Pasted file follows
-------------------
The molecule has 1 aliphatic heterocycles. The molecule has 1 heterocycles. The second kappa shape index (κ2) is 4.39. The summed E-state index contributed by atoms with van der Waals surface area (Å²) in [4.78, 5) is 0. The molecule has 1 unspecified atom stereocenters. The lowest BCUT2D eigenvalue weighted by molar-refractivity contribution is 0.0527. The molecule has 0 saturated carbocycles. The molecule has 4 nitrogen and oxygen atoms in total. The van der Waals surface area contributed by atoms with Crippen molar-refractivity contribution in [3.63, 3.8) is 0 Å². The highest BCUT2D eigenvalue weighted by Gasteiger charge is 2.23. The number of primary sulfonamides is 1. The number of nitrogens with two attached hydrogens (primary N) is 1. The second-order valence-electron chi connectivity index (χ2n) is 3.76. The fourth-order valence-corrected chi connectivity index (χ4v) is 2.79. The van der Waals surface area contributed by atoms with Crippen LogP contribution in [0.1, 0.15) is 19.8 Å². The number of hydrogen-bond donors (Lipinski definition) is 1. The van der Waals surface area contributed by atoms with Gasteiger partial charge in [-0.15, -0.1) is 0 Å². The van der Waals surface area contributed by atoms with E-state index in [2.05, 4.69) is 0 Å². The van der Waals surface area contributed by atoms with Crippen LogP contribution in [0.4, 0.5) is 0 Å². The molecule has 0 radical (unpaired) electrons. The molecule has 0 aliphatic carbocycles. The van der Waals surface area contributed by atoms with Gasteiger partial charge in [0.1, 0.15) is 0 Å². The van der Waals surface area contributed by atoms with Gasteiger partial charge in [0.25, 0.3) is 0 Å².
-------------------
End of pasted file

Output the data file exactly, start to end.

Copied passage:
The molecule has 1 aliphatic heterocycles. The molecule has 1 heterocycles. The second kappa shape index (κ2) is 4.39. The summed E-state index contributed by atoms with van der Waals surface area (Å²) in [4.78, 5) is 0. The molecule has 1 unspecified atom stereocenters. The lowest BCUT2D eigenvalue weighted by molar-refractivity contribution is 0.0527. The molecule has 0 saturated carbocycles. The molecule has 4 nitrogen and oxygen atoms in total. The van der Waals surface area contributed by atoms with Crippen molar-refractivity contribution in [3.63, 3.8) is 0 Å². The highest BCUT2D eigenvalue weighted by Gasteiger charge is 2.23. The number of primary sulfonamides is 1. The number of nitrogens with two attached hydrogens (primary N) is 1. The second-order valence-electron chi connectivity index (χ2n) is 3.76. The fourth-order valence-corrected chi connectivity index (χ4v) is 2.79. The van der Waals surface area contributed by atoms with Crippen LogP contribution in [0.1, 0.15) is 19.8 Å². The number of hydrogen-bond donors (Lipinski definition) is 1. The van der Waals surface area contributed by atoms with Gasteiger partial charge in [-0.15, -0.1) is 0 Å². The van der Waals surface area contributed by atoms with E-state index in [2.05, 4.69) is 0 Å². The van der Waals surface area contributed by atoms with Crippen LogP contribution in [0.4, 0.5) is 0 Å². The molecule has 0 radical (unpaired) electrons. The molecule has 0 aliphatic carbocycles. The van der Waals surface area contributed by atoms with Gasteiger partial charge in [0.1, 0.15) is 0 Å². The van der Waals surface area contributed by atoms with Gasteiger partial charge in [0.25, 0.3) is 0 Å².